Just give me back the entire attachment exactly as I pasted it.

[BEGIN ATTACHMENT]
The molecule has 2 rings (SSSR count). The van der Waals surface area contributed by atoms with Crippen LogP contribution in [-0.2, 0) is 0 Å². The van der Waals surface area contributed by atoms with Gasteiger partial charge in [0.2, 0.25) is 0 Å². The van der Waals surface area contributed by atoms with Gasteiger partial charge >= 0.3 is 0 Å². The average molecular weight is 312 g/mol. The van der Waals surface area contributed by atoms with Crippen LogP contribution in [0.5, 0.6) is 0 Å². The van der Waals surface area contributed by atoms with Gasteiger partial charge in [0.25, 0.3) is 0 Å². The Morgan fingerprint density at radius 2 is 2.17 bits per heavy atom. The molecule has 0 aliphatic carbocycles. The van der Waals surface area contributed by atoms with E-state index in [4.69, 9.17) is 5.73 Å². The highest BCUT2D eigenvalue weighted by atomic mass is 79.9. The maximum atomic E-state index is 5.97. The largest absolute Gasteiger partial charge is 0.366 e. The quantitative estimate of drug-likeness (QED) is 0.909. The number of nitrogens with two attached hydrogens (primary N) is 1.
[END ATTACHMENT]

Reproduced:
The molecule has 2 rings (SSSR count). The van der Waals surface area contributed by atoms with Crippen LogP contribution in [-0.2, 0) is 0 Å². The van der Waals surface area contributed by atoms with Gasteiger partial charge in [0.2, 0.25) is 0 Å². The van der Waals surface area contributed by atoms with Gasteiger partial charge >= 0.3 is 0 Å². The average molecular weight is 312 g/mol. The van der Waals surface area contributed by atoms with Crippen LogP contribution in [0.5, 0.6) is 0 Å². The van der Waals surface area contributed by atoms with Gasteiger partial charge in [0.25, 0.3) is 0 Å². The Morgan fingerprint density at radius 2 is 2.17 bits per heavy atom. The molecule has 0 aliphatic carbocycles. The van der Waals surface area contributed by atoms with E-state index in [4.69, 9.17) is 5.73 Å². The highest BCUT2D eigenvalue weighted by atomic mass is 79.9. The maximum atomic E-state index is 5.97. The largest absolute Gasteiger partial charge is 0.366 e. The quantitative estimate of drug-likeness (QED) is 0.909. The number of nitrogens with two attached hydrogens (primary N) is 1.